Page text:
6 common causes of lumps behind the ear and when to see a doctor.
Finding a lump on the area of skin behind your ear can cause anxiety. Fortunately, lumps and bumps are usually completely harmless and easily treatable.
Dr Roger Henderson looks at the possible causes for lumps behind your ear, any treatments that may be needed, and when to seek medical advice:
What causes a lump behind the ear?
There are many possible reasons why you may notice a lump behind an ear, including the following:
Skin cysts are small, fluid-filled sacs that can occur anywhere on the skin and are often caused by blocked skin glands. One of the commonest types are called sebaceous cysts which are often seen on the head, neck and back. These arise from blocked sebaceous glands that produce the oily secretions that lubricate the skin. These are harmless but can occasionally become infected when they can be red, painful and increase in size. Skin cysts are typically mobile and so can be moved from side to side.
Acne is a very common skin condition, particularly in younger people. In this condition, pores and follicles in the skin become blocked with oil and dead skin which forms a layer called a comedone. This can cause a lump on the skin which can become infected and inflamed, including behind the ear.
Lipomas are completely harmless fatty lumps that develop under the skin and which may occur anywhere on the body. If these are very small they may not be felt but if larger you can feel them as a small, soft and mobile lump that is usually painless. They range in size from pea-size to an inch or two in diameter. Compared to a skin cyst, lipomas are usually found deeper in the skin and feel much softer.
Enlarged lymph glands are one of the most common reasons for a lump developing behind the ear.
- Skin abscesses
When cells or body tissues become infected, the body’s natural defences send white cells to that area to help fight off the infection. This can lead to a build-up of fluid as well as swelling of the area. If the white cells accumulate then pus can start to develop, which is a mix of white cells, bacteria, and tissue. If this continues then an abscess may form which is painful, warm, tender to the touch and may sometimes discharge yellowish pus.
- Enlarged lymph glands
Enlarged lymph glands are one of the most common reasons for a lump developing behind the ear and is a reaction the body being exposed to potential infection from bacteria and viruses. The lymph nodes behind the ear are called the posterior auricular lymph nodes and if they swell up these are usually felt as small painless pea-sized lumps behind the ear. They should be painless and go back to a normal size within 2-3 weeks, usually being triggered by a skin or ear infection in that area (such as otitis media).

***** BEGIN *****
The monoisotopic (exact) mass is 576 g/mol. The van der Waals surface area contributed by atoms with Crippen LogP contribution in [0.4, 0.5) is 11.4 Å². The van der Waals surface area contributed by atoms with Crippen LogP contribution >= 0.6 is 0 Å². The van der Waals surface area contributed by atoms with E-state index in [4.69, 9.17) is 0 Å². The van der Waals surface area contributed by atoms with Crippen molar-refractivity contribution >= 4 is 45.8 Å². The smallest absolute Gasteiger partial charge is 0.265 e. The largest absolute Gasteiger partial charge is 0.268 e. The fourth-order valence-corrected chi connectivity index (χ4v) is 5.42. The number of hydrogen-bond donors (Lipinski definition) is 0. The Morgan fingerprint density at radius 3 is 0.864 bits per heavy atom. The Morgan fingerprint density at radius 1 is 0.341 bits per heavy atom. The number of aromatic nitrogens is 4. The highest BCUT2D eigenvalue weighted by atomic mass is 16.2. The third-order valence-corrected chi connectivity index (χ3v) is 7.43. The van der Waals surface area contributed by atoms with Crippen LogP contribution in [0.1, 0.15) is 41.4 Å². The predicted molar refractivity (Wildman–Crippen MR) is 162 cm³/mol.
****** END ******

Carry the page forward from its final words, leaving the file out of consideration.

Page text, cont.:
Mastoiditis is a serious ear infection occurs and does not get treated effectively, then the infection may affect the part of the skull bone behind the ear called the mastoid, causing the problem known as mastoiditis. This type of infection is more common in children than adults but is a serious problem requiring medical attention with antibiotics and sometimes assessment by an ear, nose and throat (ENT) specialist. It can cause pus-filled cysts to develop behind the affected ear which are felt as lumps.
How do I know what type of lump it is?
If the lump is soft, painless and moves around when you touch it then it is likely to be a lipoma or a simple skin cyst. If it is painful to the touch, or tender generally it may be an abscess or infected spot or cyst. If other symptoms are present such as a high temperature, headache or feeling generally unwell then an infection is likely.
When should I see a doctor?
Although the majority of lumps behind the ear are completely harmless and will settle over a few weeks with no treatment, seek medical advice if the following occurs:
- The lump remains unchanged after 2-3 weeks
- The lump is painful or discharging
- The lump appears very suddenly
- The lump increases in size or shape
- The lump does not move or feels ‘fixed’ behind the ear
- Other symptoms are present such as a temperature, feeling unwell or weight loss.
Your doctor will usually diagnose the lump by a simple examination and prescribe treatment such as antibiotics if necessary. Occasionally a lump may require further investigation and a sample may be taken from it (a biopsy) or imaging tests such as X-rays and MRI scans may be undertaken.